Franz says food preservation began to lose its popularity in the 1970s as populations became more urbanized. Parents worked outside of the home and no longer had as much time for the lengthy canning process.


He adds that the recent resurgence in preservation is most likely surfacing because people are becoming more concerned with what's in their food. Not only does buying from farmers support the local economy, but it allows people to speak directly with the supplier about how the food is grown. "That kind of connection with your source of food is becoming more important to Canadians," says Franz, who admits to his own passion for canning local fruits each year. "When the jars are on the rack to cool, I just wait for the sound of popping lids."


The sound is music to his ears, because it means the lids have popped inwards and his batch of jam has sealed in all its goodness.


Preserving food can also be a thoughtful gift, with many home food preservers choosing to provide their friends and relatives with handcrafted foods. Retired journalist Walter Gray has been pickling for decades, and still makes dill pickles at least once a year in his Ottawa apartment. "It's therapeutic and rewarding," he says, adding his friends always enjoy receiving a jar or two each time he makes a new batch.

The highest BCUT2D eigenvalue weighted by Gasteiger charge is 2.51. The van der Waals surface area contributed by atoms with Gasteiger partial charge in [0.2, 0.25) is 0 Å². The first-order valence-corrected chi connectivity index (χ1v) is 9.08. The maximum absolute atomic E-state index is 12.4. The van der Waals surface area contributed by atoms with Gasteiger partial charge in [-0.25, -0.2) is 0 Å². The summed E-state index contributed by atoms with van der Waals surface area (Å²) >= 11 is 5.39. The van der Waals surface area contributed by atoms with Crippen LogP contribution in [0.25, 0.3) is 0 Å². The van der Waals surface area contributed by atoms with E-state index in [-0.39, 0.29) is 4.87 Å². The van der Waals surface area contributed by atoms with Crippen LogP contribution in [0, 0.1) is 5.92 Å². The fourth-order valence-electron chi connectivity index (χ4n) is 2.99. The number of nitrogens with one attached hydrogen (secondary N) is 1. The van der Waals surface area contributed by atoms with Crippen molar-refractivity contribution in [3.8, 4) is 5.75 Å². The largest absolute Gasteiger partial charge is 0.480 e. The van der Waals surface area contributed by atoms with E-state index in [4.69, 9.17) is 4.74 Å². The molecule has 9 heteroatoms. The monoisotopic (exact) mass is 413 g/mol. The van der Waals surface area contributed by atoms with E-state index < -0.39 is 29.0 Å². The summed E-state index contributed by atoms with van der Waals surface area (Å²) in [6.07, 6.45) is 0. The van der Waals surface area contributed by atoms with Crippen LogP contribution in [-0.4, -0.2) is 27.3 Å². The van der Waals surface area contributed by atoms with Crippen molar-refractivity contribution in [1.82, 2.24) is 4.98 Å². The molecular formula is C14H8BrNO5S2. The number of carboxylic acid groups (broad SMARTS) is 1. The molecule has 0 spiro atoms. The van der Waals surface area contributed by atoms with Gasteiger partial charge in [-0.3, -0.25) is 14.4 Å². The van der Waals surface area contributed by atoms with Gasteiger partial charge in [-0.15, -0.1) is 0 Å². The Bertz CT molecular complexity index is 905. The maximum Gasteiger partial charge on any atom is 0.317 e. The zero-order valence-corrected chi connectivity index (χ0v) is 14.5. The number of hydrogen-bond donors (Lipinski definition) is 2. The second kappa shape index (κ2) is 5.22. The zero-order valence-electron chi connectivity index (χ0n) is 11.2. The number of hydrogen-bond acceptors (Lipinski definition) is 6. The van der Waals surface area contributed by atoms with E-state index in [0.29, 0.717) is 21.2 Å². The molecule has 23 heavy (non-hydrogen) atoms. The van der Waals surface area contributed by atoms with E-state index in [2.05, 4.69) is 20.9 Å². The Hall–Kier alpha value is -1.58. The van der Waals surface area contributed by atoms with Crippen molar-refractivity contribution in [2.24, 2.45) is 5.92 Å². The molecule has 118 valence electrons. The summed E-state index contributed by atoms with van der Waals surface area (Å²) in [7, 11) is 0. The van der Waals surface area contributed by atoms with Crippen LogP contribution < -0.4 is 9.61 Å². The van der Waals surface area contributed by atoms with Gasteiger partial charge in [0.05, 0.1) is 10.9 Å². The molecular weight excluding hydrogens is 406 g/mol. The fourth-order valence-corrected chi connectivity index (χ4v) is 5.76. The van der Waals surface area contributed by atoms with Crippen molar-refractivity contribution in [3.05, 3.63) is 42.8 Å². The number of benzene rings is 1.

In fact, Walter's dill pickles have become legendary among certain social circles in Ottawa, not only for their taste, but their story. In the early 80s, Walter worked as research director for former prime minister Joe Clark. Even though Canada's 16th PM's term in Parliament only lasted a short nine months, Walter continued to work for him afterwards.


One summer, Walter was enjoying some free time at home making his annual batch of pickles when he was summoned to the office. When he arrived, he was abruptly fired.